Sh’mitah: Earth’s Exhale

As we stand before 5782, we also enter into a quiescent pause in our earth cycle, as this year is earth’s year to “exhale.” Sh’mitah (literally, “release”), is the commandment that we let the earth pause, and in doing so, reclaim our own pause. Rav Kook in Shabbat Ha’Aretz writes:

“What the Sabbath achieves regarding the individual, the Sh’mitah achieves with regard to the nation as a whole. A year of solemn rest is essential for both the nation and the land, a year of peace and quiet without oppressor and tyrant … It is a year of equality and rest, in which the soul reaches out towards divine justice, towards God who sustains the living creatures with loving kindness. There is no punctilious privilege but the peace of God reigns over all in which there is the breath of life … Life can only be perfected through the affording of a breathing space from the bustle of everyday life.”

Sh’mitah is an ancient agrarian technology finding its way back into modern Jewish relevance. The transvaluation of sh’mitah in 5782 requires for each of us to consider what it means to be an extension of this rhythm of nature. We are called to consider our seasons, our cycles, where our pruning has caused harm and how our harvests can become more bountiful. Sh’mitah during pandemic times is an opportunity for us to rest from all of our earthly distractions and redirect our lives to what is essential, one breath at a time.

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The Breath in Pandemic Times

As High Holidays demand that we live in community, how do we reconcile this rededication of breath in community through COVID restrictions? For those of us who have no choice but to experience services through Zoom, how do we engage an embodied reciprocity of song, community and responsibility if we are siloed out in our homes?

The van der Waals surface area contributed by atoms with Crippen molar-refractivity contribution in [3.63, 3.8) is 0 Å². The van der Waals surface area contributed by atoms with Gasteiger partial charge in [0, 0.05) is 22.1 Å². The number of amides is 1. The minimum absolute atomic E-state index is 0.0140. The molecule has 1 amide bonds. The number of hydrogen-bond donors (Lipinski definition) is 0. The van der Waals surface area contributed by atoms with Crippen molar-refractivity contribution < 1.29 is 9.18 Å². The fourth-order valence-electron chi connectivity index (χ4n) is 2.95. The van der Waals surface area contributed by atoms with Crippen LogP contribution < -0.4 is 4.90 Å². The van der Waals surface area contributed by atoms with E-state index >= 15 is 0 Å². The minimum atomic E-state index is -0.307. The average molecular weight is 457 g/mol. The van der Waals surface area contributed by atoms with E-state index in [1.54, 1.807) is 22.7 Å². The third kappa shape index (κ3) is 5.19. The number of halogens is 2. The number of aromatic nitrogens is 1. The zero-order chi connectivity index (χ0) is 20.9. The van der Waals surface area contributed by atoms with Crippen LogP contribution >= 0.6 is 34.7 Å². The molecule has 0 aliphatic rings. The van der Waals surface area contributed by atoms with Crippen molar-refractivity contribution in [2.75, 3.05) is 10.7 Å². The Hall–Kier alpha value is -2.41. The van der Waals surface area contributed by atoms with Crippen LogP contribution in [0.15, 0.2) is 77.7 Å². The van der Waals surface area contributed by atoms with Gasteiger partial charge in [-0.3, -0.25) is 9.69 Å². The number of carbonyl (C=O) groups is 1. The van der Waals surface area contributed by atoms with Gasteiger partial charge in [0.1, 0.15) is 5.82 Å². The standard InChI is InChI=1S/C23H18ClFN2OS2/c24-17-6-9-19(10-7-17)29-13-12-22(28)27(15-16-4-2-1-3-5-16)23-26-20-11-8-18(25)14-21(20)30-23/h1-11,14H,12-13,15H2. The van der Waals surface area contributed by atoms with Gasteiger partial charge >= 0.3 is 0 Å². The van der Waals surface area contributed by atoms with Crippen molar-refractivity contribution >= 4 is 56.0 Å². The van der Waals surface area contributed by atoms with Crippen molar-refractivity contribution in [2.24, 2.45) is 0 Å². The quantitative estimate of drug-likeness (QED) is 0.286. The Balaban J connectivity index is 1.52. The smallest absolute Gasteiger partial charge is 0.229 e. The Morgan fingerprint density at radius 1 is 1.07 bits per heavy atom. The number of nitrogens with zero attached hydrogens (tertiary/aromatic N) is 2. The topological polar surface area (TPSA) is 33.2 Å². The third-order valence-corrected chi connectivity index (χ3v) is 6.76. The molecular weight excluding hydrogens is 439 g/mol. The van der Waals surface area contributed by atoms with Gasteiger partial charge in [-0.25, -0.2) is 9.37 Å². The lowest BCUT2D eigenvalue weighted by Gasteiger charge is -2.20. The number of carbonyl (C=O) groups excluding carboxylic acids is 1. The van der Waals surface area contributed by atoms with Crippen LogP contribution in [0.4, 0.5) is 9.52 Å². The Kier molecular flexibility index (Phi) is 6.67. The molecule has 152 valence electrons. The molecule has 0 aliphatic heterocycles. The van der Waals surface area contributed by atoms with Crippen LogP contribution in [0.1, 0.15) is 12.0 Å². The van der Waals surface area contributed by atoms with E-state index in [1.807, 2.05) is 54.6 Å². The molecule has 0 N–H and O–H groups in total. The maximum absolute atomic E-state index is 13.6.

Absent from our community’s live, beating hearts, song and tears, might this year, more than any other, demand that we Renew our Breath and the awareness that it invites us into? How does Renewing our Breath transform our sense of our place in a world of 7 billion others? How might Renewing our Breath during a COVID pandemic chasten a harsh judgement? How does an awareness of each breath deepen our understanding that we are all living on borrowed time? Breathing through a 25-hour Yom Kippur service and meeting the moment of the Unatanneh Tokef prayer, a prayer of how we will die, is the pinnacle practice of our spiritual marathon: feast on this breath today, and may it enter our every pore, lest it be among our last.

For those of us seeking renewal in 5782, repentance begins with the breath you are taking right now. What if God’s essence in the Torah is really the breath that sustains us from our first moment to our last? What if the entire linchpin of creation hinges on our ability to self-regulate our bodies in confluence with the cosmos? When I connect myself to breath, prayer comes alive. I find myself crying, and the shell of a corroded and hardened heart softens. Breath is our vehicle to repentance, our chariot to the God of our ancestors and our companion from birth to death. If there is any lesson in the world right now, it is to renew our breath, speedily in our time. To connect with every tree, steadfastly and silently standing witness as it grants the gift of oxygen, and to offer back our carbon dioxide as a partner in creation. It is to take a breath before using that power toward harm, to pause—and to convert the destructive force of language toward a song or a sigh that will cherish instead of castigate.

To renew our breath in 5782 is to connect what we know of science with what we know of ourselves. It is to understand that each and every inhalation is graced with the gift to become the person we are meant to become.

Our time spent this High Holidays must be an exercise of this awareness. At Open Temple, our services this year will be on the beach. We will feel the ru’ach (wind) on our cheeks as we reconnect with the ru’ach (breath) that animates our bodies. 

Each of us has a unique working of creation that only we can offer; our breath is our conduit to connect to that purpose every moment of our lives until we arrive upon the moment of God’s Holy Kiss.

Let us renew. Let us slow down. Let us breathe.

The post This Rosh Hashanah, Let Us Renew Our Breath appeared first on Jewish Journal.

Source: Jewish Journal https://jewishjournal.com/cover_story/340221/this-rosh-hashanah-let-us-renew-our-breath/